Research Article
    Moeen-uz-zafar*, Owayed Al Shammari and Badr Aljarallah
    Abstract:
    Objective: To evaluate the reliability and validity of the interactive OSCE in the subject of Medicine for medical students and how it is effected by the presence of internal and external examiners and to identify the appropriate duration of OSCE station.
    Methodology: We used the following parameters to evaluate the interactive OSCE process in internal medicine:
    Feedback from the candidate students (n=42 with 28 males and 14 females)
    Feedback from the external examiners (n=11)
    Feedback from the internal examiners(n=8)
    Determination of inter-rater variability at various stations
    Correlation between the OSCE and MCQ results
    Results: A high proportion of the student examinees found OSCE to be fair, addressing the course objectives (33/42; 78.6%) and covering a wide range of the skills (35/42; 83.3%).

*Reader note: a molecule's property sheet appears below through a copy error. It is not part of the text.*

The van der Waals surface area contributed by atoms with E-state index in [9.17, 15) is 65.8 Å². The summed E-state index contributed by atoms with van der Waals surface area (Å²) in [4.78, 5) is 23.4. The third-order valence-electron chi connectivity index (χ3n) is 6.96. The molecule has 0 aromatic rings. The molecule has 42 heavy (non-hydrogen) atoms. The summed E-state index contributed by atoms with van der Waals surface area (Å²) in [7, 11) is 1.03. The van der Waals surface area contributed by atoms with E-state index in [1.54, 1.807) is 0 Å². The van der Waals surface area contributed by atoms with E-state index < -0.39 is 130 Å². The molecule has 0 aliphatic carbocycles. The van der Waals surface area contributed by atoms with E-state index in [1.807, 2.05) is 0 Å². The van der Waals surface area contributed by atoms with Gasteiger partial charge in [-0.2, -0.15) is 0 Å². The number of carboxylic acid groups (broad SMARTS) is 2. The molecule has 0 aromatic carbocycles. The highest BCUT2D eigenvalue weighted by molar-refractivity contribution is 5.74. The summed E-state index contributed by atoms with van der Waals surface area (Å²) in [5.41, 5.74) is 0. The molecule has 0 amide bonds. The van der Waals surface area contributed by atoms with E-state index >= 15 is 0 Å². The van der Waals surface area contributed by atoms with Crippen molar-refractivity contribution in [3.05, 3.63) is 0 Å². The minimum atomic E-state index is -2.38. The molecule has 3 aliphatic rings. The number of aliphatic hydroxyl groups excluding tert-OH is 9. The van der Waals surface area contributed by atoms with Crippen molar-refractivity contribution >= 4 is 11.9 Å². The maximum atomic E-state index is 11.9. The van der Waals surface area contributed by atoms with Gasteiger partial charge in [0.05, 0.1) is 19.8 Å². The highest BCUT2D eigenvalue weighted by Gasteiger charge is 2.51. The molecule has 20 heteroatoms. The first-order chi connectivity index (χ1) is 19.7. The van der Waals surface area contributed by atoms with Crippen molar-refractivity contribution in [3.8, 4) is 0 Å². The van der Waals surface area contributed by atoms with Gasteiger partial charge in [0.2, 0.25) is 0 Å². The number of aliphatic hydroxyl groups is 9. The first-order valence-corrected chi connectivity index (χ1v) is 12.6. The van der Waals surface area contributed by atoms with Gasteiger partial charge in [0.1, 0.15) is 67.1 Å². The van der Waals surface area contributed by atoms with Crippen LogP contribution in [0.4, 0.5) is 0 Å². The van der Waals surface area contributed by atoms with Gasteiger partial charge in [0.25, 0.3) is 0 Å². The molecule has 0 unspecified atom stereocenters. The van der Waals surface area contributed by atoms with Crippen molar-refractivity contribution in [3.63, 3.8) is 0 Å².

46% (n=13) of male candidates and 78% (n=11) of female candidates found OSCE to be very stressful (p=0.005). The duration of each station was found insufficient by 15/42 (35.7%) of candidates. 31/42 (73.8%) of students reported that language barrier seemingly affected their performance at the interactive OSCE stations.
    84 %of the external and internal examiners found OSCE to be satisfactorily covering the skills needed by a junior physician who will work under supervision but they also suggested the duration of station to be increased and few of the examiners mainly external examiners suggested an additional method of evaluation to be included. Minor interruptions were the main concern of the examiners during the exam, which can affect the reliability and validity of the exam. Patient's related care was the principle reason for interruption. The overall inter-rater variability was found to be low, with inter-rater agreement having kappa value 0.602 [SE 0.024; 95%CI 0.555-0.650].